The Unholy Three (1930) is the only talkie Lon Chaney made, and he died before it was released. He plays a ventriloquist who quits the carnival, taking a dwarf and a strongman with him, and together they start using their powers for not merely entertainment purposes. With the dwarf dressed as a baby, Chaney in drag, and the strongman just being strong, they open a pet shop, where Chaney the ventriloquist makes the parrots ‘talk’, and his two cohorts rob customers while making deliveries. 

This is a remake of Browning’s 1925 silent Unholy Three, but directed by someone else, and I wonder, could Browning’s original version have been any stranger? The talkie remake is damned peculiar and worth catching, if you can. It's one of the oddest non-John Waters flicks I’ve seen, marred only by a very fake-looking guy in an ape suit, which yielded unintended laughs from the audience.

The Unknown (1927) is insane. It’s set in a circus, and this time Chaney plays a man with no arms, who falls in love with Joan Crawford. She’s been damaged by life, and can’t stand to be touched by any man’s hands, but Chaney has no hands, so it’s a perfect romance, right? Wrong. 

After that it gets complicated, but I can’t say much more without saying too much. With the possible exception of Waters again, or maybe David Lynch, there is nobody making movies today with plots so outlandishly twisted. Chaney drinks tea with no hands, and gets into fistfights despite having no fists. If the movies all week are as weird as tonight’s, I’ll need a bigger thesaurus with more synonyms for ‘lurid’.

♦ ♦ ♦

Got home from the movies at about 10:00, turned on the typewriter, and reached into my pocket for some notes to myself I’d pounded out at work. Often at the office, I e-mail myself about things I want to remember to write about. There's no e-mail at home, of course, so I print the e-mails at work, and put them in my pocket.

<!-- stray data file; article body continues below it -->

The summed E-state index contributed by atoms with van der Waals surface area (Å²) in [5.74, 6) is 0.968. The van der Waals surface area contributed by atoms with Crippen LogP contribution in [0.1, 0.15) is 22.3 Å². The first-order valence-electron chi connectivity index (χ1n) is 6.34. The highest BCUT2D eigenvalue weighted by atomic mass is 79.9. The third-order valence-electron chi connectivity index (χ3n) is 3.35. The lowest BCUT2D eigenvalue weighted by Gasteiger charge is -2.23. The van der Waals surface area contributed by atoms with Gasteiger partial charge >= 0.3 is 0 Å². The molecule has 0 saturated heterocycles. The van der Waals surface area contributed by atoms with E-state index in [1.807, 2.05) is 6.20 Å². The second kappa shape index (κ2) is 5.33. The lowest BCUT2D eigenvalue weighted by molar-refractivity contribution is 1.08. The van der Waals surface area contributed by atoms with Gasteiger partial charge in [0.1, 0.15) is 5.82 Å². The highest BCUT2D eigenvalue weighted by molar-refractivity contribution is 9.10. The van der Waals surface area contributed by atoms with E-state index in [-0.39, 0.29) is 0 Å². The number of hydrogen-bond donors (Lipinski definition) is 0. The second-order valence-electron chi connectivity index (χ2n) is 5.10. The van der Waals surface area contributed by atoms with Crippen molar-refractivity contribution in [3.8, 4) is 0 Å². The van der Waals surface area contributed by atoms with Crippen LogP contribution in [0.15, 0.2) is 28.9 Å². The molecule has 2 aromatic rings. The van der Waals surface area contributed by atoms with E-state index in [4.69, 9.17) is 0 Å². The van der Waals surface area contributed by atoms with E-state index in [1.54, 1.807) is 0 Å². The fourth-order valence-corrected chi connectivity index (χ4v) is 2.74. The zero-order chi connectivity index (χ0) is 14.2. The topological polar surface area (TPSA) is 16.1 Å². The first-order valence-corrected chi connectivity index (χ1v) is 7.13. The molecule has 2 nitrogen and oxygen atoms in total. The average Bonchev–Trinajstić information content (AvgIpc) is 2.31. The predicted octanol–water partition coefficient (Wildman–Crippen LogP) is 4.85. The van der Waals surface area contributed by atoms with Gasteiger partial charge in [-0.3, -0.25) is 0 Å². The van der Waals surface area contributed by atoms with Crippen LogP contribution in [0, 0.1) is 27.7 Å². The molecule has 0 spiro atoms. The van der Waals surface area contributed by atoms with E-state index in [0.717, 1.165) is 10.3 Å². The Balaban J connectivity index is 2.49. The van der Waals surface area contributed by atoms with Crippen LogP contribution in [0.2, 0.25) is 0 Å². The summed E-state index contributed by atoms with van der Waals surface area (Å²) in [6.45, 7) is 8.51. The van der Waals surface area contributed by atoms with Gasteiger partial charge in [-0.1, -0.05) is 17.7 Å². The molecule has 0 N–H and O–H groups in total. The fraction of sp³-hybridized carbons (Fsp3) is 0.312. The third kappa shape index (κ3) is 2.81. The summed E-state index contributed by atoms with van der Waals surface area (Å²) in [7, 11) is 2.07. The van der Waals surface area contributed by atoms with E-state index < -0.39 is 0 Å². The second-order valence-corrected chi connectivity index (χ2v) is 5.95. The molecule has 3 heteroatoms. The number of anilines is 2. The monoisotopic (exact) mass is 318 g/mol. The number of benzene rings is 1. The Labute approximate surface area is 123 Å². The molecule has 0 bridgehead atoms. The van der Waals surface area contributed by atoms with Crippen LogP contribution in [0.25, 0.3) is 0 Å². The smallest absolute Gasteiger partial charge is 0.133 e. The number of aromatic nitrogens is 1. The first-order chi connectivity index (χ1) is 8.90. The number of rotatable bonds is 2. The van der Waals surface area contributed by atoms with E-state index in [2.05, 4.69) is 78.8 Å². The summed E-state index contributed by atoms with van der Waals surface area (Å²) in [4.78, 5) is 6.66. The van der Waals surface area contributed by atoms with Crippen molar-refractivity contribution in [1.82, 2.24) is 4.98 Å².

My pocket was empty, though, and I knew immediately what I’d done. I’d printed the e-mail at work, but forgotten to take the printout from the printer. This meant that some very personal and probably inappropriate stuff might be sitting in the shared printer at work, with my name on it.

Uh-oh. Luckily, I live only a block from work, and I’m on decent terms with the building’s overnight security guard. Within ten minutes I was back in the office, all alone. My printout wasn’t on the printer, but I found it in the recycling bin, near the top. 

Had I written anything incendiary enough to be worth that walk to work at 10:00 PM? Yeah. There are two embarrassing lines.

One says, “Cynthia — new girl in Accounting, sexy, Rubenesque.” Since the pretty lady in question isn’t actually named Cynthia, I suppose it was only mystifying to whomever read it.

Another note on the same page says, “Carlotta wore a scoop-neck sweater. ‘Nuff said about that." Only I used Carlotta’s real name, and my real name is at the top of the page, in a very big font, because it’s my e-mail.

Someone saw that printout, presumably read it, and tossed it in the bin. I hope it wasn’t Carlotta, but if it was, well, c'est la vie. Which means, that's life. It'll be embarrassing, but there's nothing I can do about it except maybe not do it again.

Time to go back to writing notes to myself with a pen, on a piece of paper, and putting both pen and paper into my pocket.

From Pathetic Life #6
Friday, November 25, 1994

This is an entry retyped from an on-paper zine I wrote many years ago, called Pathetic Life. The opinions stated were my opinions then, but might not be my opinions now. Also, I said and did some disgusting things, so parental guidance is advised.

Pathetic Life